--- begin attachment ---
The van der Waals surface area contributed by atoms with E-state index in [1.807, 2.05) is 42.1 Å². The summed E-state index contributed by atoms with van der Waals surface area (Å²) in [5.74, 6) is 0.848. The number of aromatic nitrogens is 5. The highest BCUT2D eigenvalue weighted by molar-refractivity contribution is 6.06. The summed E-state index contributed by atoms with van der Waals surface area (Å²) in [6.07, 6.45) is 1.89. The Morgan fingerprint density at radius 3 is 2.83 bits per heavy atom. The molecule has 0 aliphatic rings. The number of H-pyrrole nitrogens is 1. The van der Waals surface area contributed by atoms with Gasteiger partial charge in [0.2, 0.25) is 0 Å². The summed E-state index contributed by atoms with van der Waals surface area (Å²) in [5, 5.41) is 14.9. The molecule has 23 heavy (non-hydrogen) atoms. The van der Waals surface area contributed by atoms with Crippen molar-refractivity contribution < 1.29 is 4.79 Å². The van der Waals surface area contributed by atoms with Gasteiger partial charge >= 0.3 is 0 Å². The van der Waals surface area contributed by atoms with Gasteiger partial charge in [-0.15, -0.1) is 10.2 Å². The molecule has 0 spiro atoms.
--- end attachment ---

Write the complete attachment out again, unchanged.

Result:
The van der Waals surface area contributed by atoms with E-state index in [1.807, 2.05) is 42.1 Å². The summed E-state index contributed by atoms with van der Waals surface area (Å²) in [5.74, 6) is 0.848. The number of aromatic nitrogens is 5. The highest BCUT2D eigenvalue weighted by molar-refractivity contribution is 6.06. The summed E-state index contributed by atoms with van der Waals surface area (Å²) in [6.07, 6.45) is 1.89. The Morgan fingerprint density at radius 3 is 2.83 bits per heavy atom. The molecule has 0 aliphatic rings. The number of H-pyrrole nitrogens is 1. The van der Waals surface area contributed by atoms with Gasteiger partial charge in [0.2, 0.25) is 0 Å². The summed E-state index contributed by atoms with van der Waals surface area (Å²) in [5, 5.41) is 14.9. The molecule has 23 heavy (non-hydrogen) atoms. The van der Waals surface area contributed by atoms with Crippen molar-refractivity contribution < 1.29 is 4.79 Å². The van der Waals surface area contributed by atoms with Gasteiger partial charge >= 0.3 is 0 Å². The van der Waals surface area contributed by atoms with Gasteiger partial charge in [-0.15, -0.1) is 10.2 Å². The molecule has 0 spiro atoms.